Piuma is a moving story about life, life in all it’s drama and comedy: Italian life. I loved it.
Blu Yoshimi and Luigi Fedele play a high school couple named Cate (for those unfamiliar with the language, pronounced “cat’-ay”) and Ferro (which means “iron”) that discover they’re expecting a baby just before the opening scene. Thrust into adulthood, the movie explores the decisions, which they must now make, and their relationships with each other and with their friends and families. It quickly becomes clear that no one in their lives has the answers. Everyone is struggling through this life just as blind as everyone else.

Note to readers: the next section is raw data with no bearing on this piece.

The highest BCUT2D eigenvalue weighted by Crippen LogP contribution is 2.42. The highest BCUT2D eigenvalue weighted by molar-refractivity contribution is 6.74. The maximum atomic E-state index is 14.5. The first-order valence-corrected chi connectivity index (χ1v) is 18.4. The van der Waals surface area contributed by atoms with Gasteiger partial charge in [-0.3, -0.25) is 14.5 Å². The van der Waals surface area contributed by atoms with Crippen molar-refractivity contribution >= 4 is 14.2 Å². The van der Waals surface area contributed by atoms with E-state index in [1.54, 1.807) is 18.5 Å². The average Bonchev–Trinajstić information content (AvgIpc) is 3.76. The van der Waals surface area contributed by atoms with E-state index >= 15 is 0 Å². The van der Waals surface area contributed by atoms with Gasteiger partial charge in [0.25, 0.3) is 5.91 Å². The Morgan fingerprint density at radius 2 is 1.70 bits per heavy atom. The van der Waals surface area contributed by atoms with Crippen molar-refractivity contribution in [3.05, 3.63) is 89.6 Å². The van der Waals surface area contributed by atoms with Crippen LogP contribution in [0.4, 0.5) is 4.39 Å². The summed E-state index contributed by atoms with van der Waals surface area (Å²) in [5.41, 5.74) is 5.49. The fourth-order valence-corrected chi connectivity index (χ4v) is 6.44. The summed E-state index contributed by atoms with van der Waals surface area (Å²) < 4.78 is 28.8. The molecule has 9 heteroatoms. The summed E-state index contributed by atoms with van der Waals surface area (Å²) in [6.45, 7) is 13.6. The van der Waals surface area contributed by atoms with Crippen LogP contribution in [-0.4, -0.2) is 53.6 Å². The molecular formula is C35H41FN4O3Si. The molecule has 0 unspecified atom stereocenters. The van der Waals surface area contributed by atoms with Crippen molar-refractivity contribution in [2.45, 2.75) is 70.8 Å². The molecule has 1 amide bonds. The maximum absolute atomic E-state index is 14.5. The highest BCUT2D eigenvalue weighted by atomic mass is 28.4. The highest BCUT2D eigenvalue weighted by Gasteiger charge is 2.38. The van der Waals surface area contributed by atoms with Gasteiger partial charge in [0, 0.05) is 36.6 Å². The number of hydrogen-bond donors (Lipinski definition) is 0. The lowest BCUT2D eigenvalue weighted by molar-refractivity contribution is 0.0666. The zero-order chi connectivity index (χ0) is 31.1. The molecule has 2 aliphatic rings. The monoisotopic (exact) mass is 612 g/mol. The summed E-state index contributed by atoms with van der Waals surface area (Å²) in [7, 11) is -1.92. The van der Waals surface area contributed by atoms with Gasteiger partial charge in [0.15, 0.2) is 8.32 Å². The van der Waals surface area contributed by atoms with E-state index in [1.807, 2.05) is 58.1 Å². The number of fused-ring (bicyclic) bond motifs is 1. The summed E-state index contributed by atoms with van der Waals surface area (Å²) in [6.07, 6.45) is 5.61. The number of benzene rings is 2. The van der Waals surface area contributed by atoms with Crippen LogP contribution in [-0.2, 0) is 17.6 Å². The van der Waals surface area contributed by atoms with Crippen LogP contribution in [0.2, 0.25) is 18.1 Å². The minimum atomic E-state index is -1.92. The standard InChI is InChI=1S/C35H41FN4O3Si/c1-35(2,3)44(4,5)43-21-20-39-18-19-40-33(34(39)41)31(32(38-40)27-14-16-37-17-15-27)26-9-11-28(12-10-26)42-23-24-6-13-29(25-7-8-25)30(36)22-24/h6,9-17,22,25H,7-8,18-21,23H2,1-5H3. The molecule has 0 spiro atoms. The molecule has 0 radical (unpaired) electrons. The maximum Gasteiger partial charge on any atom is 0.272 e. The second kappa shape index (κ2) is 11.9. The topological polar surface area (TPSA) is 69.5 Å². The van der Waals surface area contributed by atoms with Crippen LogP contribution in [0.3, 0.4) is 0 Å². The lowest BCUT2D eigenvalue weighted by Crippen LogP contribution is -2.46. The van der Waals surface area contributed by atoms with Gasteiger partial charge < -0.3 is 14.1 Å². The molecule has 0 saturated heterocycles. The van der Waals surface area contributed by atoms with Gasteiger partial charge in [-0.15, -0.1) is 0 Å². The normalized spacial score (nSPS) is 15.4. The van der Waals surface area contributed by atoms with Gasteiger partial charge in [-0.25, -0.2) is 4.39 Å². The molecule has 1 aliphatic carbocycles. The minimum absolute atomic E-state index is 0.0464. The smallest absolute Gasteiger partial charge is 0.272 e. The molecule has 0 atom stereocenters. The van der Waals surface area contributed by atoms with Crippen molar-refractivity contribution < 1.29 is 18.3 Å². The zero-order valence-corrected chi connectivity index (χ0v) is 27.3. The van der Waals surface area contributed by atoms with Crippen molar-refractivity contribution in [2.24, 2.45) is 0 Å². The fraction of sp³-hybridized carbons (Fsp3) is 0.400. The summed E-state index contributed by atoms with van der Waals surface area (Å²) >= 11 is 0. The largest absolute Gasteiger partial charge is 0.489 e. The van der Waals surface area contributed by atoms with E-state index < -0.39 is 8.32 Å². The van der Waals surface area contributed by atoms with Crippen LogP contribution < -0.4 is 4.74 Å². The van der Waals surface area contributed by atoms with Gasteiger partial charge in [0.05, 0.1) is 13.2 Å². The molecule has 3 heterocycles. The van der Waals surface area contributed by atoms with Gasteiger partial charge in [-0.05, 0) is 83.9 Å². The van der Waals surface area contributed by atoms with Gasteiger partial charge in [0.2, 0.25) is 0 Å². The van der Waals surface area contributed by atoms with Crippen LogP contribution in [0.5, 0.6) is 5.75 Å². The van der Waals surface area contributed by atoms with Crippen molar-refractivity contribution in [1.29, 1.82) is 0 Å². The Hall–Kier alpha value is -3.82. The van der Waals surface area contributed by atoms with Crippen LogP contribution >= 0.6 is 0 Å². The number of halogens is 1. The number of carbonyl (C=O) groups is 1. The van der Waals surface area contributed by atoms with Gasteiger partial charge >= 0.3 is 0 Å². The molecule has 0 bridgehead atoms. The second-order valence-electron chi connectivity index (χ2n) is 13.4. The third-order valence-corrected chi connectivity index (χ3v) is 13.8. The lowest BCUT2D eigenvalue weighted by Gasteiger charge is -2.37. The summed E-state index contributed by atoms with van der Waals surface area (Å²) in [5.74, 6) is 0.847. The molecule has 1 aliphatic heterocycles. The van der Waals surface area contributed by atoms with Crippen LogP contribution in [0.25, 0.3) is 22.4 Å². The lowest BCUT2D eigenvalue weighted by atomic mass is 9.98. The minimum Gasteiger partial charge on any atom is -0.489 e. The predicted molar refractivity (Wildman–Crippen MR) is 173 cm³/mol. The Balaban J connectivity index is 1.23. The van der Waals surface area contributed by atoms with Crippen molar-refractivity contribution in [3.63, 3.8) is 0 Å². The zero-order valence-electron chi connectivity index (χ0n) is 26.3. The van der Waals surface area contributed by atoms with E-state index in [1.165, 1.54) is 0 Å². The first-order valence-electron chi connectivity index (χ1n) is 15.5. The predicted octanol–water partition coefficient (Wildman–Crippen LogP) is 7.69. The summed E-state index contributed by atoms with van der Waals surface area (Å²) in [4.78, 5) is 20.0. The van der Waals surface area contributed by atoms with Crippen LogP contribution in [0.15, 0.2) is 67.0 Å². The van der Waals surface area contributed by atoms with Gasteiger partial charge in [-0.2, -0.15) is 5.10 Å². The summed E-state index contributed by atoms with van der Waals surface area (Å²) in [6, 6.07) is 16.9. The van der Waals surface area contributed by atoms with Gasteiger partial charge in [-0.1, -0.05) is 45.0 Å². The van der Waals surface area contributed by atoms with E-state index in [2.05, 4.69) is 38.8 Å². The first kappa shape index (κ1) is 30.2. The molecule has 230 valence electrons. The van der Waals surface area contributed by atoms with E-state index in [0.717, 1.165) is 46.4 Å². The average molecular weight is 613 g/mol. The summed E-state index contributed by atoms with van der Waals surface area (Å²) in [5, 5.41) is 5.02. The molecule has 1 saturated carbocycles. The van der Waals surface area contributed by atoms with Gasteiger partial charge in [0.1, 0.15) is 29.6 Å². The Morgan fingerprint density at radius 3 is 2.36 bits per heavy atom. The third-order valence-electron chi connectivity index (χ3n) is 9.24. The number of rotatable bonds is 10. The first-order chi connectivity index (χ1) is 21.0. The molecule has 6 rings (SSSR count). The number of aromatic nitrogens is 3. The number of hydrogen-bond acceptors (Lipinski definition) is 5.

I loved the truth of the film. All the characters are alive and, unlike American comedies, no dialogue or decision seemed forced for the purpose of the story or joke. In fact, there weren’t really jokes as such. We laughed because the author, and director, Roan Johnson was writing about our lives, was recording our conversations, and from the outside we are all hilarious. The theatre was filled with Italians, and me, laughing at ourselves.
The humor is just one thing that made this movie so distinctly Italian. Another was the decision to film this, not in Italian, but in the Roman dialect. This film, by a half Italian director, delights in its native-ness, its inability to be exported. Maybe it should not have been chosen to compete for the prize at an international film festival, but perhaps, given how Italian this film is, how could it have done otherwise?